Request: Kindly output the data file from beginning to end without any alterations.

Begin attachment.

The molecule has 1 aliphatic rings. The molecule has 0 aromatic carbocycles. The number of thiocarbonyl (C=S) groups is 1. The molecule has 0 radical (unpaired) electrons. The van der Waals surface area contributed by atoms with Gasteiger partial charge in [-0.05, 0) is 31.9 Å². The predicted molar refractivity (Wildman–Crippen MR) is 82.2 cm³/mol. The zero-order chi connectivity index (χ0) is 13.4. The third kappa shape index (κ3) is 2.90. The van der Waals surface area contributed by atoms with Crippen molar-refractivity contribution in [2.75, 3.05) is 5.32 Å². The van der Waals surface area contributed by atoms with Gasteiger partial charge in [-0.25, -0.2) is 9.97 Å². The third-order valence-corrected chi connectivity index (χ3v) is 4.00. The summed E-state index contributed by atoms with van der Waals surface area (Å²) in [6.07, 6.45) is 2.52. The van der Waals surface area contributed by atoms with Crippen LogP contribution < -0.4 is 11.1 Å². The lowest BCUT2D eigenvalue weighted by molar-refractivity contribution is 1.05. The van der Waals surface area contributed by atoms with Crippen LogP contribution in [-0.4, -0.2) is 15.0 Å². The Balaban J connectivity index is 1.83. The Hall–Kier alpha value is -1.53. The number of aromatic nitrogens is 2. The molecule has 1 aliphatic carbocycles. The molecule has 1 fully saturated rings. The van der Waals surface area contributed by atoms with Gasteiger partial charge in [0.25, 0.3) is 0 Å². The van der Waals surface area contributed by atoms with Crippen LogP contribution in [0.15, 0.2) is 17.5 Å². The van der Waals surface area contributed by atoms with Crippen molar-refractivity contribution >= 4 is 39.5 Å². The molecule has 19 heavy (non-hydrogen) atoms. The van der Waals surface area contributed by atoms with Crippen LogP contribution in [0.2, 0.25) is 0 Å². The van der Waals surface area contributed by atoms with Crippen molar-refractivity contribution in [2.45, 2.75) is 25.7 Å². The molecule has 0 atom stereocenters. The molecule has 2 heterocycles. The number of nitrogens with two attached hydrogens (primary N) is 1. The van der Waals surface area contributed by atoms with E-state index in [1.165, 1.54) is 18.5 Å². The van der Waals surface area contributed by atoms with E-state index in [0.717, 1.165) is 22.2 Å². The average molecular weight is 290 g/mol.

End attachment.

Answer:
The molecule has 1 aliphatic rings. The molecule has 0 aromatic carbocycles. The number of thiocarbonyl (C=S) groups is 1. The molecule has 0 radical (unpaired) electrons. The van der Waals surface area contributed by atoms with Gasteiger partial charge in [-0.05, 0) is 31.9 Å². The predicted molar refractivity (Wildman–Crippen MR) is 82.2 cm³/mol. The zero-order chi connectivity index (χ0) is 13.4. The third kappa shape index (κ3) is 2.90. The van der Waals surface area contributed by atoms with Crippen molar-refractivity contribution in [2.75, 3.05) is 5.32 Å². The van der Waals surface area contributed by atoms with Gasteiger partial charge in [-0.25, -0.2) is 9.97 Å². The third-order valence-corrected chi connectivity index (χ3v) is 4.00. The summed E-state index contributed by atoms with van der Waals surface area (Å²) in [6.07, 6.45) is 2.52. The van der Waals surface area contributed by atoms with Crippen LogP contribution < -0.4 is 11.1 Å². The lowest BCUT2D eigenvalue weighted by molar-refractivity contribution is 1.05. The van der Waals surface area contributed by atoms with Crippen LogP contribution in [-0.4, -0.2) is 15.0 Å². The Balaban J connectivity index is 1.83. The Hall–Kier alpha value is -1.53. The number of aromatic nitrogens is 2. The molecule has 1 aliphatic carbocycles. The molecule has 1 fully saturated rings. The van der Waals surface area contributed by atoms with Gasteiger partial charge in [0.25, 0.3) is 0 Å². The van der Waals surface area contributed by atoms with Crippen LogP contribution in [0.15, 0.2) is 17.5 Å². The van der Waals surface area contributed by atoms with Crippen molar-refractivity contribution >= 4 is 39.5 Å². The molecule has 19 heavy (non-hydrogen) atoms. The van der Waals surface area contributed by atoms with Crippen LogP contribution in [0.2, 0.25) is 0 Å². The van der Waals surface area contributed by atoms with Crippen molar-refractivity contribution in [2.45, 2.75) is 25.7 Å². The molecule has 0 atom stereocenters. The molecule has 2 heterocycles. The number of nitrogens with two attached hydrogens (primary N) is 1. The van der Waals surface area contributed by atoms with E-state index in [1.165, 1.54) is 18.5 Å². The van der Waals surface area contributed by atoms with E-state index in [0.717, 1.165) is 22.2 Å². The average molecular weight is 290 g/mol.